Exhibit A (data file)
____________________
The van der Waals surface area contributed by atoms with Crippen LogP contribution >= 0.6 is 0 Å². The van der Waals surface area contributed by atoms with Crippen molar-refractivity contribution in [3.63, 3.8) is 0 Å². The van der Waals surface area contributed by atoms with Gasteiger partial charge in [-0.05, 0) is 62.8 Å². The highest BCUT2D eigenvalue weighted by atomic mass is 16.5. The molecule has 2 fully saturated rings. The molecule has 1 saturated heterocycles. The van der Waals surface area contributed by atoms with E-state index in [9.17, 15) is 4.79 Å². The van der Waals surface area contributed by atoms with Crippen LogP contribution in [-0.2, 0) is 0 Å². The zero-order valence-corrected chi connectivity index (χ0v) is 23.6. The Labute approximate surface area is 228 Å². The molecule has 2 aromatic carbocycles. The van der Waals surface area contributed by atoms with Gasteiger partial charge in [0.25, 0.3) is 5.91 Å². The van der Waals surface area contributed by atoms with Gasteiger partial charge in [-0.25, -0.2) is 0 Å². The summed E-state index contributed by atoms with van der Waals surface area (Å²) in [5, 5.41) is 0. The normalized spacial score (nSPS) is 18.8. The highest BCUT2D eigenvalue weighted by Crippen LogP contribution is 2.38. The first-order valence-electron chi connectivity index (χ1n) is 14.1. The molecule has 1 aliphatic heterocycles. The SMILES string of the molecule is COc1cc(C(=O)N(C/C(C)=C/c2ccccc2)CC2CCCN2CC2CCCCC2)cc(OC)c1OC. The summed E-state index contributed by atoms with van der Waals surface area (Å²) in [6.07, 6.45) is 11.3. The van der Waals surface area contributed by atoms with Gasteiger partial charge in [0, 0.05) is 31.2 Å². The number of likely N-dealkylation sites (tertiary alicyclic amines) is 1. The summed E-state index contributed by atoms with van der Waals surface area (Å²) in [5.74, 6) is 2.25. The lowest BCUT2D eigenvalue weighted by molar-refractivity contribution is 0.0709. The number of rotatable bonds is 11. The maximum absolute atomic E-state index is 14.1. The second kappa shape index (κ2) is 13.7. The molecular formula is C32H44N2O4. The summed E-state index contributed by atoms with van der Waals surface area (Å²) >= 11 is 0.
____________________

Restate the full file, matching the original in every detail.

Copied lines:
The van der Waals surface area contributed by atoms with Crippen LogP contribution >= 0.6 is 0 Å². The van der Waals surface area contributed by atoms with Crippen molar-refractivity contribution in [3.63, 3.8) is 0 Å². The van der Waals surface area contributed by atoms with Gasteiger partial charge in [-0.05, 0) is 62.8 Å². The highest BCUT2D eigenvalue weighted by atomic mass is 16.5. The molecule has 2 fully saturated rings. The molecule has 1 saturated heterocycles. The van der Waals surface area contributed by atoms with E-state index in [9.17, 15) is 4.79 Å². The van der Waals surface area contributed by atoms with Crippen LogP contribution in [-0.2, 0) is 0 Å². The zero-order valence-corrected chi connectivity index (χ0v) is 23.6. The Labute approximate surface area is 228 Å². The molecule has 2 aromatic carbocycles. The van der Waals surface area contributed by atoms with Gasteiger partial charge in [0.25, 0.3) is 5.91 Å². The van der Waals surface area contributed by atoms with Gasteiger partial charge in [-0.25, -0.2) is 0 Å². The summed E-state index contributed by atoms with van der Waals surface area (Å²) in [5, 5.41) is 0. The normalized spacial score (nSPS) is 18.8. The highest BCUT2D eigenvalue weighted by Crippen LogP contribution is 2.38. The first-order valence-electron chi connectivity index (χ1n) is 14.1. The molecule has 1 aliphatic heterocycles. The SMILES string of the molecule is COc1cc(C(=O)N(C/C(C)=C/c2ccccc2)CC2CCCN2CC2CCCCC2)cc(OC)c1OC. The summed E-state index contributed by atoms with van der Waals surface area (Å²) in [6.07, 6.45) is 11.3. The van der Waals surface area contributed by atoms with Gasteiger partial charge in [0, 0.05) is 31.2 Å². The number of likely N-dealkylation sites (tertiary alicyclic amines) is 1. The summed E-state index contributed by atoms with van der Waals surface area (Å²) in [5.74, 6) is 2.25. The lowest BCUT2D eigenvalue weighted by molar-refractivity contribution is 0.0709. The number of rotatable bonds is 11. The maximum absolute atomic E-state index is 14.1. The second kappa shape index (κ2) is 13.7. The molecular formula is C32H44N2O4. The summed E-state index contributed by atoms with van der Waals surface area (Å²) >= 11 is 0.